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If your worked in a data team maybe you heard about Markov Chains, for instance:

- When they apoke about a bayesian process, maybe they mentioned the
**Markov Chain Montecarlo (MCMC)**method. - Maybe your heard about a kind of model called
**Hidden Markov Chain**. - Finally, maybe they mentioned that some time series have M
**arkov Properties**.

These are a few examples, the point is that Markov Chains are used for a lot of different purposes, but the question is, what are Markov Chains about?

**During this article we will give an explanation about what Markov Chains are, some properties, and give some examples. The idea of this article is to be the base for other more advanced articles which will come, showing real application you can do using this. There are a lot of powerful applications, believe me.**

Suppose that you want to predict the weather for the ninth day as in the picture below.

The possible options are sunny, cloudy and rain. In theory, you could build a model which considers the weather of all the past days. In this case:

The weather day 8+ The weather day 7 + … + The weather day 1

I think you got the idea.

Now, the question is, are all these days equally meaningful for your prediction? Well, it’s likely that this won’t be the case. Indeed,** it could be that the last day will be the most important for our prediction**. In our case to predict the weather for day 9, day 8 would be the most important.

*This is something you could make out using PACF (Partial autocorrelation function), used often in timeseries analysis.*

Let’s assume that day 8 is much more important than any other day to predict the next day, **could we not just use that last day to make the prediction and make our model simpler**? Well, we can, and if we take only the current day to predict the next, we are seeing a Markov Chain.

In the context of Markov Chains, we speak about states. Our current weather would be our current state, the next state would be the weather of tomorrow.

**One of the most important properties of a Markov Chain is that the next state only depends on the current one**. In other words, that the weather of tomorrow only depends on the weather of today. If we can make that assumption, we can treat this case as a Markov Chain.

In this case the weather of Day 2 depends only on Day 1, the weather of Day 3 depends only on Day 2, and so on…

But, given that we said that we are working with a Markov Chain, there is an efficient way to graph the transitions from one weather to another.

## Markov Chain graph

At the graph below we can see the probabilities for the weather at the next day given the current weather (The probabilities are random selected by me for the example).

How to read this? Well, let’s assume that today it’s sunny, which are the probabilities for the weather tomorrow?

Let’s highlight the related lines at the graph. There are 3 lines which start at the sunny symbol, these represents the probability for the weather of tomorrow given that today it’s sunny. We have:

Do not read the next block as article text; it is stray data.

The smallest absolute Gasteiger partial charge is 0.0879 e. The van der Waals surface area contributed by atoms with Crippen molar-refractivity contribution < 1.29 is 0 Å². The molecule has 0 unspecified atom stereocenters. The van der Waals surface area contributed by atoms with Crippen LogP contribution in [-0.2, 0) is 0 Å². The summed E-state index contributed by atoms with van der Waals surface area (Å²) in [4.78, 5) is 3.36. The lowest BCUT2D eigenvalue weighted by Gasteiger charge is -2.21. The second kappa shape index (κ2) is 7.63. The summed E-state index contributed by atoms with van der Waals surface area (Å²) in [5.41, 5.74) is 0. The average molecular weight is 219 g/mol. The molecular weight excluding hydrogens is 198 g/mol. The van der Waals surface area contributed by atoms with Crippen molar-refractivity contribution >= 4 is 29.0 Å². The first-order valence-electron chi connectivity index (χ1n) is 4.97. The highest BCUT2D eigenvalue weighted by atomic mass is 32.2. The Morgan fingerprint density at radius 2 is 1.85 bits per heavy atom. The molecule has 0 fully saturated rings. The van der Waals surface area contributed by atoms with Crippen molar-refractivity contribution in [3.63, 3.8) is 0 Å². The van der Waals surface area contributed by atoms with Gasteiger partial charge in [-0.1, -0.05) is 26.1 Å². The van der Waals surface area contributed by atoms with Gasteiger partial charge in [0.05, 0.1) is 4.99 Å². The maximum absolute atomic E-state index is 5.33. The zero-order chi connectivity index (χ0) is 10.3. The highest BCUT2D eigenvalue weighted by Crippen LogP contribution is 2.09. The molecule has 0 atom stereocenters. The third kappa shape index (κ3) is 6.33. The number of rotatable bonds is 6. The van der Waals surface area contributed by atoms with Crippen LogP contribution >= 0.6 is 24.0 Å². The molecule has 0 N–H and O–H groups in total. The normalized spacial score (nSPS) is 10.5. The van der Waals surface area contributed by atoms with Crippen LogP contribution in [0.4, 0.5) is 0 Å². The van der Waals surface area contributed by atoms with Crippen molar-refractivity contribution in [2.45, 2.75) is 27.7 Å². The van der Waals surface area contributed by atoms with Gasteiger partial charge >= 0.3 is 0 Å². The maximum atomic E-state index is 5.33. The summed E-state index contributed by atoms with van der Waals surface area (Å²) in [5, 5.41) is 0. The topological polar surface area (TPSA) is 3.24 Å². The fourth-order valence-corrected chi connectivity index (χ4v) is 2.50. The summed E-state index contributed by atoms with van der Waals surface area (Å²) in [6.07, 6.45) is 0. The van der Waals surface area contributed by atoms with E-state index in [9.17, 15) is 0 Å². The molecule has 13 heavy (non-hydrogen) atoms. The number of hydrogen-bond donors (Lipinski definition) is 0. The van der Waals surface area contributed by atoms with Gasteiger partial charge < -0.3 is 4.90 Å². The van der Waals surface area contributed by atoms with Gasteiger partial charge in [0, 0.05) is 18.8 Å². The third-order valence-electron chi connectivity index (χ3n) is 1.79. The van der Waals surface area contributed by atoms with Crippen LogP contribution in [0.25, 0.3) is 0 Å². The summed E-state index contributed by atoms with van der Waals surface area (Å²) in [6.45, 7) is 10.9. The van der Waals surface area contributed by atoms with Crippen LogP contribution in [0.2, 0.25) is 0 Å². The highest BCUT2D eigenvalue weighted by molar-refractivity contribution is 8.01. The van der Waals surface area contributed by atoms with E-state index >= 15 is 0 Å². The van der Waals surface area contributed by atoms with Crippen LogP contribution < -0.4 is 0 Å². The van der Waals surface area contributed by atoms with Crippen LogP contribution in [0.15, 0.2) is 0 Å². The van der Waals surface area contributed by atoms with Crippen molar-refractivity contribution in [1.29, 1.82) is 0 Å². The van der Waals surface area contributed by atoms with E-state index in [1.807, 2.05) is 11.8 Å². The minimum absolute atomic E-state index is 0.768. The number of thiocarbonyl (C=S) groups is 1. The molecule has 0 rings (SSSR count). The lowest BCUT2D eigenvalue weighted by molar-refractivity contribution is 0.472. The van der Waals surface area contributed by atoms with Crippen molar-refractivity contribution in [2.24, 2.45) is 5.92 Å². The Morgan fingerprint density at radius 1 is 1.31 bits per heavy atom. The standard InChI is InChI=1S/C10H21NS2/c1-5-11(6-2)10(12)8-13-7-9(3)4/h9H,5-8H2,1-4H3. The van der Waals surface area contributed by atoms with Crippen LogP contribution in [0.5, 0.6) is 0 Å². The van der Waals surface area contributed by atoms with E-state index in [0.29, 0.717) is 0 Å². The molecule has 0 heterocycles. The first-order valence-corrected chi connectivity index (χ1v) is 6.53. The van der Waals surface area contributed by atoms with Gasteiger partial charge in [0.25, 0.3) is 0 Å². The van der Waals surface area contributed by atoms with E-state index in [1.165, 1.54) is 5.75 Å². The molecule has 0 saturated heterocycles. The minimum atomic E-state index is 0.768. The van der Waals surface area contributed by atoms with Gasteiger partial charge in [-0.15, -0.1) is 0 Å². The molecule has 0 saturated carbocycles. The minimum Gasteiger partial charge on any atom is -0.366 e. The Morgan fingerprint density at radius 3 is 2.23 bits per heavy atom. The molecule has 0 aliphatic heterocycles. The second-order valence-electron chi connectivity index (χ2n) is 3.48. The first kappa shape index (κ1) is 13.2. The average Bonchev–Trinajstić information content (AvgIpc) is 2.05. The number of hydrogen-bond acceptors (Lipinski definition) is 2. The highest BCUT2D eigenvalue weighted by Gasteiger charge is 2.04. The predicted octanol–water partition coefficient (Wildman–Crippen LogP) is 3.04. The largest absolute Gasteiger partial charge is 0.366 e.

- 30% probability that it will be sunny again.
- 30% probability that it will rain.
- 40% probability that tomorrow it will be cloudy.

Also, **notice that the sum of the probabilities of all the lines which come out from one state sum together 100%**, this is a property.

We could write this down in probability terms following the same example, that the current weather is sunny (*If you didn’t studied probabilities don’t worry, it’s another way to express what I said above*):

- P(S/S): 0.3
- P(R/S): 0.3
- P(C/S): 0.4

So, now we know how to read that graph we can make out many things from it, for instance: Given that today it’s raining, what it the probability that tomorrow it will becloudy? As we can see the probability is relatively high, it’s 60%.

Seems like we are pretty done, right? Given the current weather we can make out which will be the weather tomorrow. Well, no.

Somebody could come to use and ask: “If I don’t know the current weather, because I live far away, how could I know the probability that it will be raining?”

Basically, this person is asking us, **given any day, which is the probability for each weather**? In terms of probabilities they are asking us:

Let’s do some maths to get that.

A transition is the change from one state to the next in the context of Markov Chains.

To calculate this, we will need a transition matrix, this is **a matrix which have the values for all the possible transitions **, from any weather to any weather in our case.

## Transition Matrix

At this matrix I have the exact same values as in the graph above, to read it start selecting a row, which represents the current weather. We would say, **given that today it’s raining (Second row) the probability that tomorrow it will be sunny is 30%, that it will be again cloudy is 40% and that it will rain is 30%**. Take your time to make sure you understand it until now.

Now, we will jump to python to make some calculations. You will need for this some basic understanding of matrix operations. If not don’t worry, I will try to make it clear for you.

What we will do is select randomly the weather for the first day, let’s say it’s cloudy. As with the transition matrix, the second column and row correspond to the cloudy weather, so we will use the following one row matrix to indicate this weather.

**By calculating the product of the first day matrix and the transition matrix we will get the probabilities for each weather for the next day.** Let’s do this with python to verify it.

*If you don’t know about matrices operation don’t worry. What I’m about to do below is the dot product between two matrices, one of many ways to multiply two matrices.*

## Get the general probabilities

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